This is a follow up question to What is the rationale for all comparisons returning false for IEEE754 NaN values? (I think this is better as another question than a comment). It has a very good answer which is missing exactly 1 important thing: why is
NaN != NaN?
I understand that NaN is unordered compared to numbers and thus
NaN < x and
NaN > x are both always false. But that doesn't explain why equality is backwards. To quote the answer of the question I linked to:
it was necessary to provide programmers with a convenient and efficient means of detecting NaN values that didn't depend on programming languages providing something like
if((0/0) == x) print "I found NaN!"; //using 0/0 is more readable than using 0x7fc00000 or 0x7ff8000000000000
That's convenient, efficient, and doesn't rely on a programming language provided construct. Even if the programming language doesn't have a global NaN defined you can easily make a local (or global) variable yourself.
A single extra operation is certainly not inefficient, especially since the FPU has a hard-coded response (no calculation needed). Using 0/0 is also more programmer convenient than the illogical
A program rarely needs to check for NaN and having a single extra operation per check is not going to be the reason a program is inefficient. Likewise there's no program so restrained that it can't handle a single extra variable, especially a temporary one.
To me the argument "I need
NaN!=NaN so that I can detect it" doesn't make sense: it's exactly the same argument as "I need
Infinity!=Infinity so that I can detect it". No you don't, just compare it to 1/0 like everyone else.
So my question is much more narrow than the original question: Why is
NaN != NaN?
I can't tell if this has been asked before since there's plenty of duplicates of the original question.
NaN == NaNisn't going to change now
while the FPU won't change now, some programming languages have already changed so that
NaN == NaN is true.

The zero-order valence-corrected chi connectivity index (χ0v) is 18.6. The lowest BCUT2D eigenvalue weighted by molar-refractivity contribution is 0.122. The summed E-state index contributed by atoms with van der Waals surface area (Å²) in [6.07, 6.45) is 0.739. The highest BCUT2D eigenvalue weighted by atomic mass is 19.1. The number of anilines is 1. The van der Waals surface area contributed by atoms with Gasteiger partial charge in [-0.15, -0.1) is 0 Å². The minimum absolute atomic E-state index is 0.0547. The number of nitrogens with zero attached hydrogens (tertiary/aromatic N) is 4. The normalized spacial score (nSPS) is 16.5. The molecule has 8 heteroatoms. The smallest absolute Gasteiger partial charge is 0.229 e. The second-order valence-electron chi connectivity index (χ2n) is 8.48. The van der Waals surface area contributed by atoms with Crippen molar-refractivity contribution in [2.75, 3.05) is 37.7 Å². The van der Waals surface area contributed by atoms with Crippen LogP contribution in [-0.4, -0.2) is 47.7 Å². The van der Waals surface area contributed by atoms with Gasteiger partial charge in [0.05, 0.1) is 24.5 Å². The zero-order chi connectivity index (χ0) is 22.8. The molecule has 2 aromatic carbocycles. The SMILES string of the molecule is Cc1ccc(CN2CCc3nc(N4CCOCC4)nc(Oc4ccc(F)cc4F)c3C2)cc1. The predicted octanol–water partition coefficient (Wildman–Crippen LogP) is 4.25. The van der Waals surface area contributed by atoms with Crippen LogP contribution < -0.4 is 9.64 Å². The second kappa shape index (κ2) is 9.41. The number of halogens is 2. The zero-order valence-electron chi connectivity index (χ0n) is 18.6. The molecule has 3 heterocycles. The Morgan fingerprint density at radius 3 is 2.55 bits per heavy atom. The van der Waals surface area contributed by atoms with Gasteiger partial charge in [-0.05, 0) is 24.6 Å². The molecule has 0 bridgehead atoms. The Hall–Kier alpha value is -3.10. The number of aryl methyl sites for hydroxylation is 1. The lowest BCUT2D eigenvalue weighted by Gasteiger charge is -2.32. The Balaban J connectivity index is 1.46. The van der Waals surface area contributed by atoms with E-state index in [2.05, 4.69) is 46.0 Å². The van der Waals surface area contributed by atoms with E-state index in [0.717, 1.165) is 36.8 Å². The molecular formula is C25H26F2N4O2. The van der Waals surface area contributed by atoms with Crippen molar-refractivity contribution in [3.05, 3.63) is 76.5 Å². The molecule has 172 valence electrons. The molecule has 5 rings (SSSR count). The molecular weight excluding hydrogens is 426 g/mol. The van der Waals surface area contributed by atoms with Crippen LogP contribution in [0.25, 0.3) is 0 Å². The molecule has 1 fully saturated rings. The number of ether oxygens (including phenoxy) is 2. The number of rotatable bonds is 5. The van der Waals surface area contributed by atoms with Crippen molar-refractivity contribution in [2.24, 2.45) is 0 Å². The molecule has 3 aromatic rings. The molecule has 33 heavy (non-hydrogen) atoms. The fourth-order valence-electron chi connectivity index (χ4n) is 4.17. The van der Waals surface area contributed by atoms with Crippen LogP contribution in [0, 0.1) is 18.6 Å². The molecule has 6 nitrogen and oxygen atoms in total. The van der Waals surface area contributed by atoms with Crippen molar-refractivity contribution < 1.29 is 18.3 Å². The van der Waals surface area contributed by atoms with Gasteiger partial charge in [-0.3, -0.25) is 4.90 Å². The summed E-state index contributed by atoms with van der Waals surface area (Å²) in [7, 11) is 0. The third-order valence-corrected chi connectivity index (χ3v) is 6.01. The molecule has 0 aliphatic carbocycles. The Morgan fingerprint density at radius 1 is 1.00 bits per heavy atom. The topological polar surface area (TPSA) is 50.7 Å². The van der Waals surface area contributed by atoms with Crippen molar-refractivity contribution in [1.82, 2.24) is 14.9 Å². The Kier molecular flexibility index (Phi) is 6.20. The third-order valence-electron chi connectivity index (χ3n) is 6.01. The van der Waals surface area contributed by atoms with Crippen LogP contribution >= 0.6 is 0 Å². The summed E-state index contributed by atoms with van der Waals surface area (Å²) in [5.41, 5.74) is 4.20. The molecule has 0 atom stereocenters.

Let me try to clarify why I haven't accepted any answer so far. I have read the comments so far and I'm sorry I've dropped the ball: instead of explaining why I disagree I just asked "why" hoping you'd give a different reason. So let me try to explain my perspective better.
Infinity and NaN are similar in many ways.
- Both Infinity and NaN are concepts. Infinity isn't a number it is a concept of never ending. If x is Infinity then it represents that x is endless. NaN isn't a number (duh) and represents an invalid state or something not mathematically valid. For mathematic completeness: infinity is debatably a "number" however floating point numbers approximate real numbers (although they are closer to rational numbers) and infinity is definitively not in the real numbers. Therefore as far as the FPU and real number line are concerned infinity (all types) is not a number (as per the domain's definition of "number").
- Equality is not always a numeric equality. General equality is only numeric equality if both operands are numbers (not concepts) even if the FPU is asked to perform the comparison. General equality is used when one operand is Infinity or NaN in order to see if the other represents the same concept. For example
x == Infinitydoesn't use numeric equality (since Infinity isn't a number) instead it checks if x represents the concept of positive infinity. I would likewise expect exactly the same thing from